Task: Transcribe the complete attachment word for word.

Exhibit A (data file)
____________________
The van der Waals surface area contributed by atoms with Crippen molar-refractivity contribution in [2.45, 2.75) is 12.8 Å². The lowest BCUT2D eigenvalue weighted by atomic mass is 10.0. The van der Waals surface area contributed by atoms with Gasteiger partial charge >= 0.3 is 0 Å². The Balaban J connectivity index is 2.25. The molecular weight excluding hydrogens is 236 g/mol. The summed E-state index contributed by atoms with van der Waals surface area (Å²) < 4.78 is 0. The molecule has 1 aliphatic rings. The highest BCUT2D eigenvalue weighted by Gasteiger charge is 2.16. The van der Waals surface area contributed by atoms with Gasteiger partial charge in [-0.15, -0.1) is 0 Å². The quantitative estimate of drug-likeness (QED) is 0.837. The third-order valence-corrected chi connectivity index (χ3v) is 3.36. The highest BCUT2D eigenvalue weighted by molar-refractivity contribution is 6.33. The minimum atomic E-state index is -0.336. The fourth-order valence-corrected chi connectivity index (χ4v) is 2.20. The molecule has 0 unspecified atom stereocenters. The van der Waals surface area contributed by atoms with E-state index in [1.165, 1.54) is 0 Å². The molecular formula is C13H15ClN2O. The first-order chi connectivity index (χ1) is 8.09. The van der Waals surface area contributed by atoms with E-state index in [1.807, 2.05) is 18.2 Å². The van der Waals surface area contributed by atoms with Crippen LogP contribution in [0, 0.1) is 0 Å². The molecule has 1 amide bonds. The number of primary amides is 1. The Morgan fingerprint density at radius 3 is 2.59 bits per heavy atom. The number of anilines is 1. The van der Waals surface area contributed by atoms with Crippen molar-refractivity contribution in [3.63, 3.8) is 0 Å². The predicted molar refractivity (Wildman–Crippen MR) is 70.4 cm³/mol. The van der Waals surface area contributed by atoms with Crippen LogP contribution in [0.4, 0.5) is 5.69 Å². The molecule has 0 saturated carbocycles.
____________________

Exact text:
The van der Waals surface area contributed by atoms with Crippen molar-refractivity contribution in [2.45, 2.75) is 12.8 Å². The lowest BCUT2D eigenvalue weighted by atomic mass is 10.0. The van der Waals surface area contributed by atoms with Gasteiger partial charge >= 0.3 is 0 Å². The Balaban J connectivity index is 2.25. The molecular weight excluding hydrogens is 236 g/mol. The summed E-state index contributed by atoms with van der Waals surface area (Å²) < 4.78 is 0. The molecule has 1 aliphatic rings. The highest BCUT2D eigenvalue weighted by Gasteiger charge is 2.16. The van der Waals surface area contributed by atoms with Gasteiger partial charge in [-0.15, -0.1) is 0 Å². The quantitative estimate of drug-likeness (QED) is 0.837. The third-order valence-corrected chi connectivity index (χ3v) is 3.36. The highest BCUT2D eigenvalue weighted by molar-refractivity contribution is 6.33. The minimum atomic E-state index is -0.336. The fourth-order valence-corrected chi connectivity index (χ4v) is 2.20. The molecule has 0 unspecified atom stereocenters. The van der Waals surface area contributed by atoms with E-state index in [1.165, 1.54) is 0 Å². The molecular formula is C13H15ClN2O. The first-order chi connectivity index (χ1) is 8.09. The van der Waals surface area contributed by atoms with E-state index in [1.807, 2.05) is 18.2 Å². The van der Waals surface area contributed by atoms with Crippen LogP contribution in [0, 0.1) is 0 Å². The molecule has 1 amide bonds. The number of primary amides is 1. The Morgan fingerprint density at radius 3 is 2.59 bits per heavy atom. The number of anilines is 1. The van der Waals surface area contributed by atoms with Crippen molar-refractivity contribution in [3.63, 3.8) is 0 Å². The predicted molar refractivity (Wildman–Crippen MR) is 70.4 cm³/mol. The van der Waals surface area contributed by atoms with Crippen LogP contribution in [0.4, 0.5) is 5.69 Å². The molecule has 0 saturated carbocycles.